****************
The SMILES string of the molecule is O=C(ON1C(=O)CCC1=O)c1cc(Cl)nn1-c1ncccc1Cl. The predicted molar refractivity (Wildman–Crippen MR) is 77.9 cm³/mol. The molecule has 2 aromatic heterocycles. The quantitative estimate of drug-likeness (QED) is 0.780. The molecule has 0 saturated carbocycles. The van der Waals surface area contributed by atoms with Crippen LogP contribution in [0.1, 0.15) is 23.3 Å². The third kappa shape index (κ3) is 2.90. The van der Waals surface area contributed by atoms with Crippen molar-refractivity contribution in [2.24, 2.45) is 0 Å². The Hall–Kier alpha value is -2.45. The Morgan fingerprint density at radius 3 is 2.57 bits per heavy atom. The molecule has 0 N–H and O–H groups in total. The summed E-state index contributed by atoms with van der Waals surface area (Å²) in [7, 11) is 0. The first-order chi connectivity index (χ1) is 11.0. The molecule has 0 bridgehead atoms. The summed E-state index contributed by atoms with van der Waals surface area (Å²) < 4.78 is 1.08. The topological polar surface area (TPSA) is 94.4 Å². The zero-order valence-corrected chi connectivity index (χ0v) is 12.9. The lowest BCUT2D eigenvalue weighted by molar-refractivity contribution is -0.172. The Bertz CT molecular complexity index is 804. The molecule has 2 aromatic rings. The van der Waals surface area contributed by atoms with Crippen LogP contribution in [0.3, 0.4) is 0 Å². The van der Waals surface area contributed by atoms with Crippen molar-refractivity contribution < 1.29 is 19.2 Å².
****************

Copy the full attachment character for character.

The SMILES string of the molecule is O=C(ON1C(=O)CCC1=O)c1cc(Cl)nn1-c1ncccc1Cl. The predicted molar refractivity (Wildman–Crippen MR) is 77.9 cm³/mol. The molecule has 2 aromatic heterocycles. The quantitative estimate of drug-likeness (QED) is 0.780. The molecule has 0 saturated carbocycles. The van der Waals surface area contributed by atoms with Crippen LogP contribution in [0.1, 0.15) is 23.3 Å². The third kappa shape index (κ3) is 2.90. The van der Waals surface area contributed by atoms with Crippen molar-refractivity contribution in [2.24, 2.45) is 0 Å². The Hall–Kier alpha value is -2.45. The Morgan fingerprint density at radius 3 is 2.57 bits per heavy atom. The molecule has 0 N–H and O–H groups in total. The summed E-state index contributed by atoms with van der Waals surface area (Å²) in [7, 11) is 0. The first-order chi connectivity index (χ1) is 11.0. The molecule has 0 bridgehead atoms. The summed E-state index contributed by atoms with van der Waals surface area (Å²) < 4.78 is 1.08. The topological polar surface area (TPSA) is 94.4 Å². The zero-order valence-corrected chi connectivity index (χ0v) is 12.9. The lowest BCUT2D eigenvalue weighted by molar-refractivity contribution is -0.172. The Bertz CT molecular complexity index is 804. The molecule has 2 aromatic rings. The van der Waals surface area contributed by atoms with Crippen LogP contribution in [0.3, 0.4) is 0 Å². The van der Waals surface area contributed by atoms with Crippen molar-refractivity contribution < 1.29 is 19.2 Å².